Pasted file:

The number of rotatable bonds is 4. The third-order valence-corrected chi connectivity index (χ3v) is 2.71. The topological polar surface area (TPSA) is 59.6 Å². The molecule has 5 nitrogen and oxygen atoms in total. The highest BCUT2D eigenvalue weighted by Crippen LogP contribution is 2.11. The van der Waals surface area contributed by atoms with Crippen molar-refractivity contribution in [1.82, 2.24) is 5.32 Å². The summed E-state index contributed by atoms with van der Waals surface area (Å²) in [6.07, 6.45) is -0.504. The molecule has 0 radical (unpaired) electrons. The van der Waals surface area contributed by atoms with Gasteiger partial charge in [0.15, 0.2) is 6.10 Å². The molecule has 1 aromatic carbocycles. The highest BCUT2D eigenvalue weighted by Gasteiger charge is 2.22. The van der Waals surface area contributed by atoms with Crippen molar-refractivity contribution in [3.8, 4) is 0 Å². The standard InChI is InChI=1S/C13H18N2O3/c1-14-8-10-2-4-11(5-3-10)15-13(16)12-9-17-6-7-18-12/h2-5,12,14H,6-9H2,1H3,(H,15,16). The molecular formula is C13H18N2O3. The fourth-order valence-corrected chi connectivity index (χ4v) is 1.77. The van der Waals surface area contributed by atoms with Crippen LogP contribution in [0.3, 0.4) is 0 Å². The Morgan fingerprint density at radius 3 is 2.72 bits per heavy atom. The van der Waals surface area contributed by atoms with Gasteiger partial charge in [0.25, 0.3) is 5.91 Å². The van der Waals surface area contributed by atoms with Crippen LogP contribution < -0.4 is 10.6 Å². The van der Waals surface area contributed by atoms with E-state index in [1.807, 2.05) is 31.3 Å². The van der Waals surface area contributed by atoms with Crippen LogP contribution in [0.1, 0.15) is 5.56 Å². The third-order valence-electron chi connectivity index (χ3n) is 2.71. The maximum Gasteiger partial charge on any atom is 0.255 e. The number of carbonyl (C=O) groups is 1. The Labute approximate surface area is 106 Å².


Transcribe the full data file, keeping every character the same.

The number of rotatable bonds is 4. The third-order valence-corrected chi connectivity index (χ3v) is 2.71. The topological polar surface area (TPSA) is 59.6 Å². The molecule has 5 nitrogen and oxygen atoms in total. The highest BCUT2D eigenvalue weighted by Crippen LogP contribution is 2.11. The van der Waals surface area contributed by atoms with Crippen molar-refractivity contribution in [1.82, 2.24) is 5.32 Å². The summed E-state index contributed by atoms with van der Waals surface area (Å²) in [6.07, 6.45) is -0.504. The molecule has 0 radical (unpaired) electrons. The van der Waals surface area contributed by atoms with Gasteiger partial charge in [0.15, 0.2) is 6.10 Å². The molecule has 1 aromatic carbocycles. The highest BCUT2D eigenvalue weighted by Gasteiger charge is 2.22. The van der Waals surface area contributed by atoms with Crippen molar-refractivity contribution in [3.8, 4) is 0 Å². The standard InChI is InChI=1S/C13H18N2O3/c1-14-8-10-2-4-11(5-3-10)15-13(16)12-9-17-6-7-18-12/h2-5,12,14H,6-9H2,1H3,(H,15,16). The molecular formula is C13H18N2O3. The fourth-order valence-corrected chi connectivity index (χ4v) is 1.77. The van der Waals surface area contributed by atoms with Crippen LogP contribution in [0.3, 0.4) is 0 Å². The Morgan fingerprint density at radius 3 is 2.72 bits per heavy atom. The van der Waals surface area contributed by atoms with Gasteiger partial charge in [0.25, 0.3) is 5.91 Å². The van der Waals surface area contributed by atoms with Crippen LogP contribution < -0.4 is 10.6 Å². The van der Waals surface area contributed by atoms with E-state index in [1.807, 2.05) is 31.3 Å². The van der Waals surface area contributed by atoms with Crippen LogP contribution in [0.1, 0.15) is 5.56 Å². The third-order valence-electron chi connectivity index (χ3n) is 2.71. The maximum Gasteiger partial charge on any atom is 0.255 e. The number of carbonyl (C=O) groups is 1. The Labute approximate surface area is 106 Å².